Where does an image begin? Standing beneath Robert Longo’s Untitled (Mecca) (2010), this question seems impossible to answer. It is as if all power has been stripped from the Kaaba and transmuted to dust. The thousands of pilgrims in the image are now misshapen, combined into shimmers and flares through an aperture—created by no God other than the camera. With painstaking precision, Longo renders all artifacts of his photographic sources in rich multi-toned charcoal. This is either his greatest strength or weakness: all subjects, sacred or profane, receive the same treatment under his democratizing hand.
Proof, curated by Kate Fowle and Longo himself, presents the draughtsman’s work in relation to two other masters of black and white: Francisco Goya and Sergei Eisenstein, artists that Longo admits were deeply influential to his practice. Goya’s prints and Eisenstein’s 35mm films serve as an introduction to Longo’s massive charcoal drawings. The premise of suggesting parallels between three artists from different eras initially seems at odds with the segmented curation: why choose these specific artists if their works will be viewed in separate rooms and not in direct conversation with each other? Fortunately, this format avoids being overly didactic and allows for multiple paths of interpretation.
On ViewThe Brooklyn Museum
September 8, 2017 – January 7, 2018
Entering the exhibition, the viewer is immediately confronted with seven screens arranged in a semi-circle, simultaneously playing different selections from Eisenstein’s filmography at one percent of their original running speed. Surrounding the viewer, these concurrent screens tick and tock, one frame every few seconds. These are no longer Eisenstein’s films, but a clever curatorial intervention akin to Douglas Gordon’s 24 Hour Psycho (1993). This is a new piece with infinite permutations—Ivan the Terrible blinks and flickers, dust runs slowly across his cheek. To his left, knights run past; it seems they will never reach their destination. It is impossible to take it all in at once—in Don DeLillo’s words, it is “to feel time passing, to be alive to what is happening in the smallest registers of motion.”1 Taken as a singular installation, this room asks many questions of the viewer. How slowly can we look at an image? How much can we take in before our perception shifts? What happens at the peripheries?
This is a show that not only rewards close looking, but necessitates it. These images deal with systems of power and unrest, tradition and revolution; chiaroscuro is used both for drama and symbolism. Consider Longo’s two recent protest drawings—Untitled (Black Pussy Hat in Women’s March) (2017) and Untitled (Ferguson Police, August 13, 2014) (2014)—in the former, the viewer looks out from within the crowd towards a horizon glowing with hopeful light; in the latter, headlights silhouette riot police, indicating menace, danger. The white of Longo’s page is equally potent in its symbolic roles as power or resistance. Critical to both Goya and Longo’s work is an ambivalence rooted in the still frame of motion. Is Goya’s Where There’s a Will There’s a Way (1813–1820) a celebration of man’s ability to innovate to realize his dreams, or a nightmarish depiction of what we will become in the future? Is Kenny Britt’s hand gesture in Longo’s Untitled (St. Louis Rams/Hands Up) (2015) a signal of celebration or solidarity?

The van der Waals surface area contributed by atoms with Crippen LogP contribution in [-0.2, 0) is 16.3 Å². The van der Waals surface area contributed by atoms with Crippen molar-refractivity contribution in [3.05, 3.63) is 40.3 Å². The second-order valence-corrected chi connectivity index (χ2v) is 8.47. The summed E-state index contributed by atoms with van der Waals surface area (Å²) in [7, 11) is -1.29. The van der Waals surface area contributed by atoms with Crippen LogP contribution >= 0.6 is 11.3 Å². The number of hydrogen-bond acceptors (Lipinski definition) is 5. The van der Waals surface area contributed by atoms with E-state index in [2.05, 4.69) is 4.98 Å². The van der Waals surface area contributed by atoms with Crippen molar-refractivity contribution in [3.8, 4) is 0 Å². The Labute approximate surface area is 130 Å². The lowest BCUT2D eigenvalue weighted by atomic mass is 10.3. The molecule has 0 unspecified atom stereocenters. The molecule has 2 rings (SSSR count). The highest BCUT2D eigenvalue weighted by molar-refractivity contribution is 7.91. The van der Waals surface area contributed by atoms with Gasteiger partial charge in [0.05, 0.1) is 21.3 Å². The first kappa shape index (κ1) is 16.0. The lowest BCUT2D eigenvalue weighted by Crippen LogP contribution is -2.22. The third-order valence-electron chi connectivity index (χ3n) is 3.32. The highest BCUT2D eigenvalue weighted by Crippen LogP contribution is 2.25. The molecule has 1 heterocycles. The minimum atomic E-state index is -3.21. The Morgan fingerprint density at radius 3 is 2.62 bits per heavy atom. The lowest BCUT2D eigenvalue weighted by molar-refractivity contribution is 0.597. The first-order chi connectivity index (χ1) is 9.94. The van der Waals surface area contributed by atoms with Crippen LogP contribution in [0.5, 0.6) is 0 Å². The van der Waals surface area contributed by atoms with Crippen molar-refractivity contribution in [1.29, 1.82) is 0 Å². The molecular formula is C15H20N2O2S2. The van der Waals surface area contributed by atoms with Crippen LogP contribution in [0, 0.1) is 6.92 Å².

A dichotomy of violence and jubilance manifests in scenes of national fervor, and the most successful pieces in the show are those that present this problem most clearly. The Odessa massacre scene from Battleship Potemkin (1925) loses all its horror in the extreme slow-motion in which it is presented. The violence almost seems to vanish with the removal of speed from the scene. On the other hand, Goya’s Tauromaquía etchings, excited portrayals of national sport by an enthusiast, appear gleefully violent in this context. It is hard to imagine that Longo’s Untitled (American Bald Eagle) (2017) was approached with a patriotic impulse—its scarred beak betrays the notion of an infallible national symbol—yet consider the care with which each gleaming white feather was drawn. There is a tenderness here that moves past representation. Longo’s process requires of him an extreme intimacy with the subjects he encounters photographically—inherent in their creation is a transformation: do Longo’s subjects corrupt him, or do these images become corrupted by his preconceptions? In either case, it is imperative that we are able to participate in this transformation.
One drawing in particular offers an opening: Untitled (X-Ray of Venus with a Mirror, 1555, After Titian) (2016–2017) reveals a former work painted over with the image of Venus—two horizontal figures are hidden among ghost traces of nails, stretcher bars, and cracks in the painting’s surface. Centuries of history are compressed and flattened here; the subject of the iconic painting becomes merely a veil covering up past conditions and truths.
It is moments like this and in the Mecca drawing where the eye can’t differentiate between paper texture and charcoal marks, or between reflected light and highly rendered lens flares, that allow the drawings to transcend their appropriated subjects. Up close, these stills shiver and glisten—glimpses of color dance between blinks. It is as if we are seeing these images for the first time again.
- Don Delillo, Point Omega (2010), Charles Scribner’s Sons, p.6